Making software explicitly look for racial differences might seem like an odd way to make it treat different ethnic groups the same. But Erik Learned-Miller, a professor at the University of Massachusetts who works on facial recognition, says it makes sense. As facial recognition technology has been used and developed more broadly, disparities in accuracy for different groups have become more obvious, Learned-Miller says. Guiding the software by giving it an awareness of patterns of physical variation among humans, such as skin tone or facial structure, could be helpful.
That idea has some backing from research in academia and industry. Google researchers released a paper in December reporting a new accuracy milestone for software that detects smiles. They did it by building a system that looks for signs a person is a man or woman, and which of four different racial groups they belong to. But the paper also includes an ethical disclaimer noting that AI systems shouldn’t be used to try and profile race, and that using just two gender categories, and four for race may not be wise in all cases.
Competitive pressure to deploy AI everywhere, and fast, has companies large and small grappling with tricky issues like face recognition and race on the fly.
Toronto-based Modiface provides technology that draws a virtual preview of makeup on live smartphone video. It has been used in apps from brands including Sephora; on Monday, Modiface was acquired by L’Oreal. The company has developed a careful workflow to ensure that the technology works equally well on all kinds of faces.
Modiface initially pooled several open datasets, like the ones Gfycat used, but they proved to be too unrepresentative, says CEO Parham Aarabi. The company had to enhance its view of ethnic minority groups by paying for extra images, and tapping employees, friends, and family, he says. Modiface now has nearly a quarter of a million images, with at least 5,000 each from key ethnic groups such as Middle Eastern, Hispanic, and Asian. The company has also developed deep expertise in how certain facial features vary across the human race. “We spend a lot of time making sure we get the eye boundaries correct across different ethnicities,” Aarabi says.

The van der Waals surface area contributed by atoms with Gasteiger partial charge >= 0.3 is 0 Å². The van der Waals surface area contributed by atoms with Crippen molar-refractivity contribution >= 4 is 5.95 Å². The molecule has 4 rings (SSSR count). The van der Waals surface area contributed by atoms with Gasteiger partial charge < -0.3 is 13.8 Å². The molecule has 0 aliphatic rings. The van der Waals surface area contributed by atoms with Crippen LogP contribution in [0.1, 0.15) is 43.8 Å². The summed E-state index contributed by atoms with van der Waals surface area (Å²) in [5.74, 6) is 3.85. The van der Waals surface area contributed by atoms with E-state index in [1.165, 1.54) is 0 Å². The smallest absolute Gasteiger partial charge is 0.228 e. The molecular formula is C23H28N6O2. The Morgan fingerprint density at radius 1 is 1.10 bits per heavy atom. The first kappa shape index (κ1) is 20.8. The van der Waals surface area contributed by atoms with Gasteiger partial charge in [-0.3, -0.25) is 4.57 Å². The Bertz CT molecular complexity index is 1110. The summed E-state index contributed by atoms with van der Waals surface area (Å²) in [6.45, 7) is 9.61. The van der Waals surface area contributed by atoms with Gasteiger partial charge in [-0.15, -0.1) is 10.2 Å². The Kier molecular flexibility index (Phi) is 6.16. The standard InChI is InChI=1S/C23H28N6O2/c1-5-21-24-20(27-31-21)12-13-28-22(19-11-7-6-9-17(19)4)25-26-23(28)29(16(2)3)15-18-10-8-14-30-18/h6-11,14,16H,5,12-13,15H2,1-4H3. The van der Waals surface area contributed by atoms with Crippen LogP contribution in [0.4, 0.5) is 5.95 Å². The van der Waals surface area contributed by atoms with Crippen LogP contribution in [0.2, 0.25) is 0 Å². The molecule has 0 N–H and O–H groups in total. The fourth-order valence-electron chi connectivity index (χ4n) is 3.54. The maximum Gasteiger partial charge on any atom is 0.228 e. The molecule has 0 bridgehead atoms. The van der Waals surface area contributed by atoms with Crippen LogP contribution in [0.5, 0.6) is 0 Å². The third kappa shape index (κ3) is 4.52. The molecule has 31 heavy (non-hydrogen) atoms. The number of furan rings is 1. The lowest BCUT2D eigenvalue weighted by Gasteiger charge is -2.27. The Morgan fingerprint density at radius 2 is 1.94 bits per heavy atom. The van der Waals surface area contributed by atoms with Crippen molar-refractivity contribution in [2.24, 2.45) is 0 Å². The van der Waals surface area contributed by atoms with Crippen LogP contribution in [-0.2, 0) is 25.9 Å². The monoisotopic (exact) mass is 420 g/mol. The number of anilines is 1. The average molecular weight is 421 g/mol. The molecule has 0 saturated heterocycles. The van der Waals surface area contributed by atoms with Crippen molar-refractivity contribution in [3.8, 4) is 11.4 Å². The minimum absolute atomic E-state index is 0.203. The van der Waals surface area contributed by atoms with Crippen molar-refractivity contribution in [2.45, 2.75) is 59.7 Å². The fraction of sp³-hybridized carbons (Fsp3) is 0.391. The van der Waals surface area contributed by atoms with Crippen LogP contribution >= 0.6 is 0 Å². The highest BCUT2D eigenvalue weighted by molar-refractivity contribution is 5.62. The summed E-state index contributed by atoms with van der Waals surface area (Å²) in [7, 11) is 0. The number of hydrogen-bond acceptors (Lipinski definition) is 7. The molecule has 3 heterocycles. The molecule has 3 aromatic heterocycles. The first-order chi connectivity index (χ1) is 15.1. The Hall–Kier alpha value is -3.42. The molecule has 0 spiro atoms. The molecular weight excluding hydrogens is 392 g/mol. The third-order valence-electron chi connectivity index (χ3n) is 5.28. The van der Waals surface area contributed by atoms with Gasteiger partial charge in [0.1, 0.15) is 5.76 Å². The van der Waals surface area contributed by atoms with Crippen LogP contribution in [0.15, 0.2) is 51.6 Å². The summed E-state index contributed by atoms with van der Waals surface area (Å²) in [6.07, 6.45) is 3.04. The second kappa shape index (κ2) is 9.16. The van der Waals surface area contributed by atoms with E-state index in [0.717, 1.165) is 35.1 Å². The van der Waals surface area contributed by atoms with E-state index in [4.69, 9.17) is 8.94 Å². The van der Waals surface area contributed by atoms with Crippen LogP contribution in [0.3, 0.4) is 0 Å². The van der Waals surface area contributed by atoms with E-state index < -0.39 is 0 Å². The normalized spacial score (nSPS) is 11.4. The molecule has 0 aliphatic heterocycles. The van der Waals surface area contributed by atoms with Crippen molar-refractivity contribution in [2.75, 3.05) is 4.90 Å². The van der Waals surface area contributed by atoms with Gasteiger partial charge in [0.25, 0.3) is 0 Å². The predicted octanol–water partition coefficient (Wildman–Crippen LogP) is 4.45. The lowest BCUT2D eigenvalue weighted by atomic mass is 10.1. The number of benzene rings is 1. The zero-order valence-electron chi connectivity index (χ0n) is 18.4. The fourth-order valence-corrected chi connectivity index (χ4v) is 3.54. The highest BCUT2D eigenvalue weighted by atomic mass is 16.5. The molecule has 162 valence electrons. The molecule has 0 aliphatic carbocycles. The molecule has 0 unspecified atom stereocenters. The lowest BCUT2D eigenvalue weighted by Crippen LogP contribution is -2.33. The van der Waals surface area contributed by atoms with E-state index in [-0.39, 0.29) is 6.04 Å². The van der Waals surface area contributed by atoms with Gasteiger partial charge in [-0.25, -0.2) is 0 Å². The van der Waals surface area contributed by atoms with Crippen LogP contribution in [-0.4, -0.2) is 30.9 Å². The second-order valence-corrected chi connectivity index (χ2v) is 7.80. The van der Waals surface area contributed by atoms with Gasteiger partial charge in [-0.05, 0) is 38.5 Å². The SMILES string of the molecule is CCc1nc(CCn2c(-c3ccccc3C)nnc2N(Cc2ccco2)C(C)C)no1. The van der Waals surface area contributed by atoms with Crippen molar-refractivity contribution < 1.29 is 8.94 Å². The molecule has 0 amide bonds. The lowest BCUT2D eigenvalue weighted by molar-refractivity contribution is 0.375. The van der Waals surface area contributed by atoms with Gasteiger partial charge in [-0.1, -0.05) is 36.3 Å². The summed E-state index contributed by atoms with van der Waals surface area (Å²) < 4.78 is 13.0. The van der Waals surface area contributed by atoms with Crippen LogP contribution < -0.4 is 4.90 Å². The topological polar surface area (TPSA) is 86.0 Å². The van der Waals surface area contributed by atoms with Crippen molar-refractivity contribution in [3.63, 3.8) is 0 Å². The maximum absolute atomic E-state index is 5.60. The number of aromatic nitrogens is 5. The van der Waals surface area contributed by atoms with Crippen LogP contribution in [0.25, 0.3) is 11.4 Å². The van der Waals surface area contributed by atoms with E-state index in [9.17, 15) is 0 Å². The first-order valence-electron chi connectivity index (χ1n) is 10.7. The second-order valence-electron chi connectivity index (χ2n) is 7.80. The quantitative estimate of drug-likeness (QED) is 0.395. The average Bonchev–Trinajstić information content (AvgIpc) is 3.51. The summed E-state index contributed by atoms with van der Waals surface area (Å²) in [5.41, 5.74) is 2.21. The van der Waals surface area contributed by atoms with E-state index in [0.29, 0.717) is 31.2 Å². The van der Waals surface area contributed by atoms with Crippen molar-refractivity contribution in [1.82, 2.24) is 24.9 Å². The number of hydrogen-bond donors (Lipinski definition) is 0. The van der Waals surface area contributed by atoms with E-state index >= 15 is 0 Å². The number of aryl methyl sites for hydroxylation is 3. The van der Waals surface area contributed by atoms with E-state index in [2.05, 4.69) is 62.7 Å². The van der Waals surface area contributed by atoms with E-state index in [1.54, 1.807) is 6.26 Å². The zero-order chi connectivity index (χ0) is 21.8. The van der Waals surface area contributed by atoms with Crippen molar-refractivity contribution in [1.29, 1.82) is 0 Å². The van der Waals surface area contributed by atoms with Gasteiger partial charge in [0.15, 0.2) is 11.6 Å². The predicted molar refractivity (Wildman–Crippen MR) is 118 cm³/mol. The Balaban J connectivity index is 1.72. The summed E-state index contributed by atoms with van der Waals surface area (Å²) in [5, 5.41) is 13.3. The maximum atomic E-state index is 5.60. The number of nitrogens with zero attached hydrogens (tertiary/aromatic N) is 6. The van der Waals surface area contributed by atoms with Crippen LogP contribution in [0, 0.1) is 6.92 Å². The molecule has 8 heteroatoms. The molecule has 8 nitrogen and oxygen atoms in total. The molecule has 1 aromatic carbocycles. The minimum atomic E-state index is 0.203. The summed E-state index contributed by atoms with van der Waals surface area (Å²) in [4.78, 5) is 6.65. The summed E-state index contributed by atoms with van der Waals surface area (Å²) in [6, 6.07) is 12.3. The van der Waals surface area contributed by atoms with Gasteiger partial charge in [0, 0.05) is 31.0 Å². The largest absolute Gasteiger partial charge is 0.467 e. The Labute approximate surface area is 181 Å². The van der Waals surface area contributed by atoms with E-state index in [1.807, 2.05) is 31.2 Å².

Future entrepreneurs should get more resources to help them manage tricky issues like that—and may face pressure to report how their systems perform on different demographic groups. Some researchers working on bias in AI have proposed industry standards to require transparency about the limitations and performance of machine learning data and software.
Learned-Miller, of UMass, says that organizations deploying face recognition such as Facebook and the FBI should disclose statistics on the accuracy of their systems for different groups of people. “We need transparency,” he says.
A proposal released last week suggests machine learning datasets, software, and APIs like the face and image recognition services offered by cloud providers should all come with similar disclosures. The Microsoft, Georgia Tech, and NYU researchers behind the idea took inspiration from the electronics hardware industry, where components such as capacitors come with datasheets describing their limitations and operating parameters.
Speaking in San Francisco Monday, Microsoft’s Timnit Gebru argued that something similar could help lessen the risk that people will accidentally make something biased or unethical with freely available machine learning tools. “They don’t come with recommended usage,” she said, at an event hosted by MIT Technology Review. “AI has a lot of opportunities but we really have to take safety and standardization and process seriously.”
- In tests, face-analysis services from Microsoft and IBM were near perfect at identifying the gender of men with lighter skin, but frequently erred on images of women with dark skin.
- Image collections used to train machine-learning systems associate shopping and washing with women, and coaching and shooting with men.
- Google’s Photos service is unresponsive to searches for the terms gorilla, chimpanzee, or monkey.
This article was syndicated from wired.com